SEC’s Climate-related Disclosures for Investors: international perspective on sustainability disclosures

Following a lengthy public consultation, the US Securities Exchange Commission (SEC) adopted its proposal for corporate disclosure rules with amendments on 6 March 2024 and published the final rules in the Federal Register entitled ‘The Enhancement and Standardization of Climate-Related Disclosures for Investors’.  ELS Europe’s news article briefly addresses the potential negative effects of the post-adoption petitions by US entities resulting in the SEC’s Stay Order of 4 April 2024.

The SEC disclosure rules would promote transparency on climate-related risks and opportunities and incentivize the future-proofing of the US economy and people from catastrophic climate change, which has already manifested in extreme floods and widespread fires over the past number of years.

The climate-related disclosure rules would apply to a registrant with US Exchange Act reporting obligations, i.e. US listed companies offering securities for sale to the public.  US listed companies have by a long shot the largest market capitalization globally at approximately USD 50 trillion – by comparison Chinese listed companies have a market capitalization of approximately USD 10 trillion.  The SEC disclosure rules represent not only a US national breakthrough in future-proofing the US economy and people from catastrophic climate change, but these rules would also carry incontrovertible import on the global front.  US listed companies and other US companies that operate in jurisdictions outside the United States would be subject to international jurisdictions’ disclosure requirements.  The SEC’s disclosure rules would potentially have a two-way positive impact at an international level: US listed companies will be better prepared to report to those jurisdictions’ disclosure rules; and US companies may positively influence those jurisdictions’ that do not yet enforce such valid and fair disclosure rules.

The spirit of the SEC disclosure rules  – to protect the interests of US registered entities and thereby the US economy – is particularly noteworthy.  As examples, SEC rules explicitly allow for extended safeguards including a safe-harbor for forward looking climate-related information in transition plans, scenario analysis, use of internal carbon price, and targets and goals. Furthermore the SEC’s requirement to tag qualitative and quantitative disclosures using inline XBRL to enable search and retrieval, while not a global first, is a remarkable deployment of good data technology.  SEC’s consultation commenced in 2022 and provided adequate time and openness for entities to engage constructively. Indeed, the SEC took a huge step back from a comprehensive greenhouse gas (GHG) disclosure rule when after its consultation (disappointingly) less prescriptive rules were adopted that eliminated disclosure of Scope 3 GHG emissions. In this context, the thirty-one petitions that quickly mounted from the day of adoption of the revised SEC disclosure rules is surprising.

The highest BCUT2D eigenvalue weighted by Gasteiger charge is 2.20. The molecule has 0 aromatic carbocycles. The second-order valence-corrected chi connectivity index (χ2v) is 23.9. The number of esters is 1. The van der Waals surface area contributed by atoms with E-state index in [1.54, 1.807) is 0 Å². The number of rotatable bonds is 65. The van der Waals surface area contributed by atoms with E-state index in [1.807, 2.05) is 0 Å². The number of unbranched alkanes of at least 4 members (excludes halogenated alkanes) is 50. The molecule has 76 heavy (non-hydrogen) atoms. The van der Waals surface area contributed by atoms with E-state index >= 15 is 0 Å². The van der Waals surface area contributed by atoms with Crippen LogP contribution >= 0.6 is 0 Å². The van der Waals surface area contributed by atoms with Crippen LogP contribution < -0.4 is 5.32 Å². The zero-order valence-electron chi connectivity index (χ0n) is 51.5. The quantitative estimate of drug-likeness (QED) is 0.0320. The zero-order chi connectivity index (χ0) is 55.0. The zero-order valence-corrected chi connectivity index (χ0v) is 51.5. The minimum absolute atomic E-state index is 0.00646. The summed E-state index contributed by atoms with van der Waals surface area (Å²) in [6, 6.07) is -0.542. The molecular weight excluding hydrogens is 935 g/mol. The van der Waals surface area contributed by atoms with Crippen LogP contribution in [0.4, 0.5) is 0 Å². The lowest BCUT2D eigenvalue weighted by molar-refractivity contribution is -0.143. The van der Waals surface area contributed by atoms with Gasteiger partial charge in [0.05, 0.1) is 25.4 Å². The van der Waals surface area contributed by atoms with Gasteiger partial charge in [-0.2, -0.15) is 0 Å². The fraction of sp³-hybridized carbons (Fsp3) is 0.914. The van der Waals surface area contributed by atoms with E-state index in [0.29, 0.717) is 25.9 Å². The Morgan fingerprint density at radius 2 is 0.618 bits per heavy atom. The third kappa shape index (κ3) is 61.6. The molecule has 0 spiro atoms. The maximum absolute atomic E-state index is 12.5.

The SEC has stated it will vigorously defend the disclosure rules and views the judicial review as a means to avoid potential regulatory uncertainty if registrants were to become subject to the final rules’ requirements during the pendency of the challenges. In other words the SEC’s Stay Order aims to ensure that the rules are watertight and the petitioners comply in full.

Meanwhile on the international scene, investors, companies and markets widely recognize that a company’s financial performance may be impacted in many ways by internal and external events not limited to climate change, but also environmental degradation, biodiversity loss, resource constraints and numerous social aspects.  This awareness and knowledge has led to the rest of the world rapidly devising and implementing sustainability-related disclosure rules fit for their jurisdictions. In some jurisdictions the disclosure rules apply a comprehensive set of environmental and social objectives across corporate, and prudential entities, listed and unlisted.  The EU’s Corporate Sustainability Reporting Directive sustainability-related disclosure rules commenced this January and will apply to 50,000 companies when fully implemented.  China’s three main Stock Exchanges Shanghai, Shenzhen and Beijing have each drafted ESG Reporting Guidelines for listed companies that come into force for Fiscal Year 2025. India has enhanced its Business Responsibility and Sustainability Reporting (BRSR) with ‘BRSR Core’ for listed company reporting obligations which came into force for Fiscal Years 2023/2024.

Time is of the essence when combating climate change and its effects.  Delays to implementation of the SEC’s climate-related disclosure rules will potentially have a deep and wide negative implication for US companies, US citizens, global consumers of US goods and services, as well as global consumers of US sustainability-related data.

The events surrounding the delayed adoption of The Enhancement and Standardization of Climate-Related Disclosures for Investors, begs the question: what have the petitioners and those they represent got against fair and standardized transparency on climate-related risks and opportunities?

This Article was prepared by Dawn Slevin, 8 April 2024.  It reflects the authors own opinions.

Source of Market Capitalization values: World Federation of Exchanges



Related Posts